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Volume 31, Issue 2

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Mission Statement

To support professionals by providing guidance, information, references, and Generally Accepted Practices that align with risk and resiliency processes, guidelines, and standards. 

Current Focus

This committee is being restructured. Please stop back on or after September 23rd, 2018 for more information about this committee.

Feel free to contact This email address is being protected from spambots. You need JavaScript enabled to view it. if you have questions.

Tuesday, 19 June 2018 16:28

Generally Accepted Practices Committee

Written by

According to hurricane research scientists at Colorado State University, the 2018 hurricane season is set to be slightly above average in activity.

Thankfully that’s better than the 2017 season, which cost more than $282 billion and caused up to 4,770 fatalities.  Whether we see two named storms or ten, preparation is your greatest ally against potential devastation.  Start by using these automated message templates for your organization’s mass notification system.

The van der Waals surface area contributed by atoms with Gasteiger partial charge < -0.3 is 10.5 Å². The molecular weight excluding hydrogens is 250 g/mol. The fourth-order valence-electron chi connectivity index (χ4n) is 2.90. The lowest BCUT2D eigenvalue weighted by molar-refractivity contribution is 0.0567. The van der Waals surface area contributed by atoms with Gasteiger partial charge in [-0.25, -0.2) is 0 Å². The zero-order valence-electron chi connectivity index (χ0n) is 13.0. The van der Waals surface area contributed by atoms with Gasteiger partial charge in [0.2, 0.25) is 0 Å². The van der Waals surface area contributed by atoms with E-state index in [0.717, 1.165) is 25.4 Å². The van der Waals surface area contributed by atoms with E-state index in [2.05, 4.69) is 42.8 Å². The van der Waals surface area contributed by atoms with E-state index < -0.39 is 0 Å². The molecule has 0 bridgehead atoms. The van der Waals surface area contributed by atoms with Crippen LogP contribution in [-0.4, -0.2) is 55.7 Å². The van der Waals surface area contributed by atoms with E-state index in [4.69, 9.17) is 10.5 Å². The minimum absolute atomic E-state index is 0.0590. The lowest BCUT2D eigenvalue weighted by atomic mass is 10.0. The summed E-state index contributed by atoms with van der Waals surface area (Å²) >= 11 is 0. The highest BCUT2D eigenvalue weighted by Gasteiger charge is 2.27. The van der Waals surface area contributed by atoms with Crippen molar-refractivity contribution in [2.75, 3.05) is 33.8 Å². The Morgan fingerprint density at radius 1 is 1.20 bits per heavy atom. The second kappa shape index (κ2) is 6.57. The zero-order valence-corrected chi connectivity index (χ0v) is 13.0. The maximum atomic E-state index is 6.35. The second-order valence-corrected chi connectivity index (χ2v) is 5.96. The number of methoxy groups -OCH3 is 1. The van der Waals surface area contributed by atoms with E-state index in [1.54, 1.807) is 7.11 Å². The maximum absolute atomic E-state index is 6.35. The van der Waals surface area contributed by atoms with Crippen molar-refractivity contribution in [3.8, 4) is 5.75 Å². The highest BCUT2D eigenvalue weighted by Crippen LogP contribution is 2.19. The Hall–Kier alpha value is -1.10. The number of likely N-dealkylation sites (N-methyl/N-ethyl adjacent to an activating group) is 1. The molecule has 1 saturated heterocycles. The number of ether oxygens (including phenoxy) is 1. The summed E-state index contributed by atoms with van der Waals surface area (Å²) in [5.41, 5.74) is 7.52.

Using Hurricane Notification Message Templates

When using message templates, there are a few basic guidelines to follow. Start by keeping the message length to a minimum. This ensures recipients can get the most information in the least amount of time. In addition, SMS messages cannot exceed 918 characters; longer messages are broken up into multiple messages that may create confusion.

By creating message templates prior to severe weather, you can generate detailed and informative alerts for every step in your emergency plan. Then in the wake of a hurricane, these messages are ready to be sent to the right audiences. Recipients receive only those messages that apply to them, which helps to eliminate confusion during a stressful time.



Cybersecurity Committees on the Rise

We’re seeing a growing trend: organizations across diverse industries are beginning to establish committees dedicated specifically to cybersecurity. Some are assigning audit committees to the task, but there’s good reason in many cases to create a new committee. Whatever governance model is adopted, independent oversight is imperative.